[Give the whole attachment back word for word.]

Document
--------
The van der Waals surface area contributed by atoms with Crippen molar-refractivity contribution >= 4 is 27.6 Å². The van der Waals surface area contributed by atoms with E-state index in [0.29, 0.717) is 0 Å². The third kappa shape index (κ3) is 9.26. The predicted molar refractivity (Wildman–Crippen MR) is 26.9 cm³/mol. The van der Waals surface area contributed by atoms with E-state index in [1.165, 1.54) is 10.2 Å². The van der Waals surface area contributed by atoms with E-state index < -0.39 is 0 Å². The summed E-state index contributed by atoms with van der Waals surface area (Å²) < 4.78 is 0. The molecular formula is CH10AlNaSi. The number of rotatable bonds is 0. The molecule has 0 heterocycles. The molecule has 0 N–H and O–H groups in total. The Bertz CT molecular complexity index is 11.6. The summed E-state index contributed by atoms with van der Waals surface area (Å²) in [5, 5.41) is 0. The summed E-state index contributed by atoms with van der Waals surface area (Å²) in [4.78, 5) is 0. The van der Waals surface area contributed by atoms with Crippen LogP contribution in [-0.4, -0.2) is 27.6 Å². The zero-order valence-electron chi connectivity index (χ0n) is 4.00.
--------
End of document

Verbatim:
The van der Waals surface area contributed by atoms with Crippen molar-refractivity contribution >= 4 is 27.6 Å². The van der Waals surface area contributed by atoms with E-state index in [0.29, 0.717) is 0 Å². The third kappa shape index (κ3) is 9.26. The predicted molar refractivity (Wildman–Crippen MR) is 26.9 cm³/mol. The van der Waals surface area contributed by atoms with E-state index in [1.165, 1.54) is 10.2 Å². The van der Waals surface area contributed by atoms with E-state index < -0.39 is 0 Å². The summed E-state index contributed by atoms with van der Waals surface area (Å²) < 4.78 is 0. The molecular formula is CH10AlNaSi. The number of rotatable bonds is 0. The molecule has 0 heterocycles. The molecule has 0 N–H and O–H groups in total. The Bertz CT molecular complexity index is 11.6. The summed E-state index contributed by atoms with van der Waals surface area (Å²) in [5, 5.41) is 0. The summed E-state index contributed by atoms with van der Waals surface area (Å²) in [4.78, 5) is 0. The van der Waals surface area contributed by atoms with Crippen LogP contribution in [-0.4, -0.2) is 27.6 Å². The zero-order valence-electron chi connectivity index (χ0n) is 4.00.